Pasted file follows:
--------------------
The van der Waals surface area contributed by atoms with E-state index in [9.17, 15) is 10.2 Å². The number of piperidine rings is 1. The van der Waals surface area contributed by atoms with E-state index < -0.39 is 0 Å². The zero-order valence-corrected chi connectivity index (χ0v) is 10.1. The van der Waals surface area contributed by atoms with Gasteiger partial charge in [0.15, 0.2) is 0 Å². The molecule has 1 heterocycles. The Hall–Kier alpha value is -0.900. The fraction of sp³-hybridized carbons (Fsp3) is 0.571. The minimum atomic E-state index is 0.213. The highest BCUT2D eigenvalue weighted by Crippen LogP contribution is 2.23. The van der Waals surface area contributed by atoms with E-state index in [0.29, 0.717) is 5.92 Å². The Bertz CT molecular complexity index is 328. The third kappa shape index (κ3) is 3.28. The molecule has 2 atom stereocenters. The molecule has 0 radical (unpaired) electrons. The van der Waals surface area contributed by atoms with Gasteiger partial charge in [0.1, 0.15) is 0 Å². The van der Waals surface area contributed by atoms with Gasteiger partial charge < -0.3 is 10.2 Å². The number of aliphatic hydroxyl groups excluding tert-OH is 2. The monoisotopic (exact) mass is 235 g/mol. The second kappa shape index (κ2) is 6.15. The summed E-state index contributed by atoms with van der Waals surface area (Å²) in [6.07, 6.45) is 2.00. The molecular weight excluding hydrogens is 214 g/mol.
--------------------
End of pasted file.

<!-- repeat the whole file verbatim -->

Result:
The van der Waals surface area contributed by atoms with E-state index in [9.17, 15) is 10.2 Å². The number of piperidine rings is 1. The van der Waals surface area contributed by atoms with E-state index < -0.39 is 0 Å². The zero-order valence-corrected chi connectivity index (χ0v) is 10.1. The van der Waals surface area contributed by atoms with Gasteiger partial charge in [0.15, 0.2) is 0 Å². The molecule has 1 heterocycles. The Hall–Kier alpha value is -0.900. The fraction of sp³-hybridized carbons (Fsp3) is 0.571. The minimum atomic E-state index is 0.213. The highest BCUT2D eigenvalue weighted by Crippen LogP contribution is 2.23. The van der Waals surface area contributed by atoms with E-state index in [0.29, 0.717) is 5.92 Å². The Bertz CT molecular complexity index is 328. The third kappa shape index (κ3) is 3.28. The molecule has 2 atom stereocenters. The molecule has 0 radical (unpaired) electrons. The van der Waals surface area contributed by atoms with Gasteiger partial charge in [0.1, 0.15) is 0 Å². The van der Waals surface area contributed by atoms with Gasteiger partial charge < -0.3 is 10.2 Å². The number of aliphatic hydroxyl groups excluding tert-OH is 2. The monoisotopic (exact) mass is 235 g/mol. The second kappa shape index (κ2) is 6.15. The summed E-state index contributed by atoms with van der Waals surface area (Å²) in [6.07, 6.45) is 2.00. The molecular weight excluding hydrogens is 214 g/mol.